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Manual therapy

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There are several techniques that make up manual therapy. These include:

Strain/counter strain

Strain/counter strain is an extremely gentle and pain-free treatment that will get rid of muscle pain, tightness, spasm, joint stiffness and other "hard to explain" symptoms. The physical therapist uses their hands to guide the patient's body and muscles into a position of comfort or ease that will decrease abnormal reflex spasms in your body. Strain/counter strain works by correcting an overactive stretch reflex that exists in the painful muscle. This abnormal reflex causes the muscle to contract constantly, instead of just when it is needed.

After a strain/counter strain treatment, you should have less pain and improved movement immediately following treatment. Even though the treatment is extremely gentle, you can have soreness for 1 to 2 days following treatment due to the release of waste products from the trigger points.

Conditions that can be treated with this technique include chronic pain, fibromyalgia, degenerative disc disease, bulging discs, headaches, heel spurs, low back pain, muscle strains, sports injuries, neck pain, myofascial pain, plantar fasciitis, rotator cuff injuries, carpal tunnel syndrome, tendonitis, tennis elbow, jaw pain, whiplash, ankle sprains, and balance issues and vertigo.

Muscle energy

Muscle energy techniques (METs) describes a broad class of manual therapy techniques directed at improving musculoskeletal function or joint function and improving pain. Muscle energy techniques are used to treat somatic dysfunction, especially decreased range of motion, muscular hypertonicity and pain.

Muscle energy is a direct and active technique, meaning it engages a restrictive barrier and requires the patient's participation for maximal effect. As the patient performs an isometric contraction, the following physiologic changes occur:

  • Golgi tendon organ activation results in direct inhibition of agonist muscles.
  • A reflexive reciprocal inhibition occurs at the antagonistic muscles.
  • As the patient relaxes, agonist and antagonist muscles remain inhibited, allowing the joint to be moved further into the restricted range of motion.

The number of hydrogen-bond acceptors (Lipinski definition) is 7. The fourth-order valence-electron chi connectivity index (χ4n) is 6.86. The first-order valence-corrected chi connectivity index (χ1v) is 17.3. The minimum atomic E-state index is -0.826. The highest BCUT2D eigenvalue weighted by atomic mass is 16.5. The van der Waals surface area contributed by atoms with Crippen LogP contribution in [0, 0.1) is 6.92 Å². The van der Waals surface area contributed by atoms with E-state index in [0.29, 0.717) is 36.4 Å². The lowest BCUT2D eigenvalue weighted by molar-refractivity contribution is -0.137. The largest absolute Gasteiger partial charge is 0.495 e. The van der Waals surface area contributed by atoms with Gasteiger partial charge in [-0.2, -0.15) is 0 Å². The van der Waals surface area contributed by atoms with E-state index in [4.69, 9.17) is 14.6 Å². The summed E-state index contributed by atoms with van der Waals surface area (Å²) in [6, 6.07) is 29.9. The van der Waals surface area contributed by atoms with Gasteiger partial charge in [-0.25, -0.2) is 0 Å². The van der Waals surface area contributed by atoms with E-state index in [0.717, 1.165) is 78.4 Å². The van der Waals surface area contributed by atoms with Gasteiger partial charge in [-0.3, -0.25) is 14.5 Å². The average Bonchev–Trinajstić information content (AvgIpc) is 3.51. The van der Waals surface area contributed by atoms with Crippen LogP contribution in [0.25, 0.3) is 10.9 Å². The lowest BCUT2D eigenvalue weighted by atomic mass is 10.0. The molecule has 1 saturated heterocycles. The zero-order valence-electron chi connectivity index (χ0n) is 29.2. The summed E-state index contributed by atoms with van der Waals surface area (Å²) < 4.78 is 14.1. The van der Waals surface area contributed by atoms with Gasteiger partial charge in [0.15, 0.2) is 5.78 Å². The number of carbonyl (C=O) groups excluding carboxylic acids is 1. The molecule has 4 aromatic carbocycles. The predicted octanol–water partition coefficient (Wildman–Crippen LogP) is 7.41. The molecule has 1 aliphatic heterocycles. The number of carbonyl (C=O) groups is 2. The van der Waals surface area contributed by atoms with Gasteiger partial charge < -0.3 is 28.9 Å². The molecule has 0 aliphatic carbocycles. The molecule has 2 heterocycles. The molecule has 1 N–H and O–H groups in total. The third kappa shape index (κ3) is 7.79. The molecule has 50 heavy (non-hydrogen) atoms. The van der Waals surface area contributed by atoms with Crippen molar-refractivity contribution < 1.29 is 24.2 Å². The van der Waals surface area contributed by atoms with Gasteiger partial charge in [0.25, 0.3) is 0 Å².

There are peer-reviewed studies that have shown that muscle energy techniques can significantly decrease disability and improve functionality in patients with disorders such as low back pain.

Muscle energy techniques can be employed to reposition a dysfunctional joint and treat the affected musculature. Indications include muscular shortening, low back pain, pelvic imbalance, limited range of motion, somatic dysfunction, respiratory dysfunction, cervicogenic headaches and many others.

Myofascial release

Myofascial release (or MFR) is a type of physical therapy often used to treat myofascial pain syndrome, a chronic pain disorder caused by sensitivity and tightness in the tissues that surround and support the muscles throughout your body. Myofascial release focuses on reducing pain by easing tension and tightness and by stretching and relaxing the fascia.

Fascia is a thin, tough, elastic-type of connective tissue that wraps most structures within the human body, including muscle. Fascia supports and protects these structures. This tissue can become restricted due to disease, overuse, trauma, infectious agents or inactivity, often resulting in pain, muscle tension and corresponding diminished blood flow.

During MFR, our physical therapists will locate pain points through the use of gentle palpation. After locating the hardened muscles, the physical therapist will loosen them one by one. When the tissue starts to relax, the physical therapist will increase the pressure and force that is applied. This method is repeated until the whole muscle is fully relaxed.

MFR can be used to treat pain and increase mobility in patients with a wide range of conditions, including:

  • Back pain.
  • Neck pain.
  • Fibromyalgia.
  • Repetitive strain injuries.
  • Muscular imbalances.

Joint mobilization

Joint mobilization is an effective treatment for joint stiffness, muscle guarding and pain. Joint mobilization is a skilled passive movement technique of the joint surfaces performed by a physical therapist to decrease pain or increase joint mobility. The result of an injury may be a loss of motion, contracture of connective tissue or resistance of contractile tissue to stretch. If left untreated, the joint may become HYPO-mobile, meaning there is a decreased range of motion. Joint mobilization is a technique that can be used to treat these limitations.

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